I have never seen this arrangement in an application, but I can find nothing objectionable about it. Indeed it would look to me like the candidate had taken the issue very seriously (and, of course, followed my advice, for which many bonus points would be awarded (-: ).


This is a reasonable thing to do, and is definitely possible in mathjobs--indeed, I believe that we have just offered a job to an individual whose mathjobs-based application had distinct research and teaching letters from the same person. He also had a teaching letter from someone else, as well as a surplus of research letters, consistently with Pete's advice.

I'm not sure how this worked on the letter-writer's end, but on our end the only difference is that there are two files next to the letter-writer's name rather than the usual one. The modifier "(teaching)" which usually appears next to the name of the authors of teaching letters, does not appear next to the name of the letter-writer in question--though maybe this is only because it is quite generally the case that you're only allowed to specify one person as your teaching reference,* and the applicant would have specified the author of the other teaching letter.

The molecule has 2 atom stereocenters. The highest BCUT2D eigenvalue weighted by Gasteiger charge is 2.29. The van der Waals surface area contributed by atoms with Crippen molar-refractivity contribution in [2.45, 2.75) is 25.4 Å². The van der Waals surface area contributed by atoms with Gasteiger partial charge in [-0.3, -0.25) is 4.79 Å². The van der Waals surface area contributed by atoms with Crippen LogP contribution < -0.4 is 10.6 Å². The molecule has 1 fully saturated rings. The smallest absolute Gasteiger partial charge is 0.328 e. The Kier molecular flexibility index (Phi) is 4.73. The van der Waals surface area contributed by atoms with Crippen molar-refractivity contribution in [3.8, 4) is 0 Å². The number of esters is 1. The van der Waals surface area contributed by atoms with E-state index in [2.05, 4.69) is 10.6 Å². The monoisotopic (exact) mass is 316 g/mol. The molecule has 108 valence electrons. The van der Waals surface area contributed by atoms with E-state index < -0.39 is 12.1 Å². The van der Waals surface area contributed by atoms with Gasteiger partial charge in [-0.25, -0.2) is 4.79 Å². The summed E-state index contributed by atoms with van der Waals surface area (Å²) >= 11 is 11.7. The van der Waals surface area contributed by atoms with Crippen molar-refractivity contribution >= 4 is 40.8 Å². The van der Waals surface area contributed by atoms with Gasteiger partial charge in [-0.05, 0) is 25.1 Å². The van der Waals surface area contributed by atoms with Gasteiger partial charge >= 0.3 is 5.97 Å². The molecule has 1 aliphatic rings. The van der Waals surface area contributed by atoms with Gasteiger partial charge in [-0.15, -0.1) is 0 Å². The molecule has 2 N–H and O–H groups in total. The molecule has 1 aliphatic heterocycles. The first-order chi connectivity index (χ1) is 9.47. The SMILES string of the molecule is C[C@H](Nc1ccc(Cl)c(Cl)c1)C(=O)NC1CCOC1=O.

*I don't remember whether this is true, but looking at other applications with two teaching letters suggests that it is.

  • $\begingroup$ I find it hard to believe that you can't list multiple people as teaching references. It's just a check box on your cover sheet. $\endgroup$ – Ben Webster Jan 30 '11 at 16:00
  • $\begingroup$ @Mike: interesting. The entire discussion suddenly seems less, um, academic. (Mike and I are in the same department.) Mike, could you let me know "off the air" who this person is? I'll check it out. $\endgroup$ – Pete L. Clark Jan 30 '11 at 19:08